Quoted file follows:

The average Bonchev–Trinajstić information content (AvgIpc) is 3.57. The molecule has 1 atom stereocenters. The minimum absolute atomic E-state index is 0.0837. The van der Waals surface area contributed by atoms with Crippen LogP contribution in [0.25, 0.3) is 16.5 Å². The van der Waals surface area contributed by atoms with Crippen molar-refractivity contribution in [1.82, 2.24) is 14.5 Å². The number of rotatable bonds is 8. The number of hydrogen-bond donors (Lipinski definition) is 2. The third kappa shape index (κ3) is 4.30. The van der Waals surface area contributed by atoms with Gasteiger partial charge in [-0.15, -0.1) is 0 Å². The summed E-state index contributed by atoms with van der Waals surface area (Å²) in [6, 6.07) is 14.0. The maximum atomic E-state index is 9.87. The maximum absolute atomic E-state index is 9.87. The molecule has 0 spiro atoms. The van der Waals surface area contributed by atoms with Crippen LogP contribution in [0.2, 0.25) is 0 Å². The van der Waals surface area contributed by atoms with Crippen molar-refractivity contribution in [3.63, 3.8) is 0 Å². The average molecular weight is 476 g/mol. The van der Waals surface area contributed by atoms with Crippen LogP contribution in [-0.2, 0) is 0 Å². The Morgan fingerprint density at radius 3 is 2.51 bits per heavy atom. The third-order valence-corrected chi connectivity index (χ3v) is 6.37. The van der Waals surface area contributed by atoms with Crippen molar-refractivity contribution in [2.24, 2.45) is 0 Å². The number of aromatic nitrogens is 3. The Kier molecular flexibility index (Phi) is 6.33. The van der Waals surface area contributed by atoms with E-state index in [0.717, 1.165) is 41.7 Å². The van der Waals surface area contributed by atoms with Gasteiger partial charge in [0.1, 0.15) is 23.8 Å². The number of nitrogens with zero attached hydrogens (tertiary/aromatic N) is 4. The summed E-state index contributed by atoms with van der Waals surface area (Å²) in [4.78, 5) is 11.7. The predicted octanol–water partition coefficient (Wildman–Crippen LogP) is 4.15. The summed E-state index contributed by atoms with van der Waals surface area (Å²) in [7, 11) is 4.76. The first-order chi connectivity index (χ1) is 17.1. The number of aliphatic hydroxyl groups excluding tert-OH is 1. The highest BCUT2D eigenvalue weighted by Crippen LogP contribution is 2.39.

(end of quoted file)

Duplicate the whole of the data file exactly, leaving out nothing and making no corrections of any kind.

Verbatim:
The average Bonchev–Trinajstić information content (AvgIpc) is 3.57. The molecule has 1 atom stereocenters. The minimum absolute atomic E-state index is 0.0837. The van der Waals surface area contributed by atoms with Crippen LogP contribution in [0.25, 0.3) is 16.5 Å². The van der Waals surface area contributed by atoms with Crippen molar-refractivity contribution in [1.82, 2.24) is 14.5 Å². The number of rotatable bonds is 8. The number of hydrogen-bond donors (Lipinski definition) is 2. The third kappa shape index (κ3) is 4.30. The van der Waals surface area contributed by atoms with Gasteiger partial charge in [-0.15, -0.1) is 0 Å². The summed E-state index contributed by atoms with van der Waals surface area (Å²) in [6, 6.07) is 14.0. The maximum atomic E-state index is 9.87. The maximum absolute atomic E-state index is 9.87. The molecule has 0 spiro atoms. The van der Waals surface area contributed by atoms with Crippen LogP contribution in [0.2, 0.25) is 0 Å². The van der Waals surface area contributed by atoms with Crippen molar-refractivity contribution in [3.63, 3.8) is 0 Å². The average molecular weight is 476 g/mol. The van der Waals surface area contributed by atoms with Crippen LogP contribution in [-0.2, 0) is 0 Å². The Morgan fingerprint density at radius 3 is 2.51 bits per heavy atom. The third-order valence-corrected chi connectivity index (χ3v) is 6.37. The van der Waals surface area contributed by atoms with Crippen molar-refractivity contribution in [2.24, 2.45) is 0 Å². The number of aromatic nitrogens is 3. The Kier molecular flexibility index (Phi) is 6.33. The van der Waals surface area contributed by atoms with E-state index in [0.717, 1.165) is 41.7 Å². The van der Waals surface area contributed by atoms with Gasteiger partial charge in [0.1, 0.15) is 23.8 Å². The number of nitrogens with zero attached hydrogens (tertiary/aromatic N) is 4. The summed E-state index contributed by atoms with van der Waals surface area (Å²) in [4.78, 5) is 11.7. The predicted octanol–water partition coefficient (Wildman–Crippen LogP) is 4.15. The summed E-state index contributed by atoms with van der Waals surface area (Å²) in [7, 11) is 4.76. The first-order chi connectivity index (χ1) is 17.1. The number of aliphatic hydroxyl groups excluding tert-OH is 1. The highest BCUT2D eigenvalue weighted by Crippen LogP contribution is 2.39.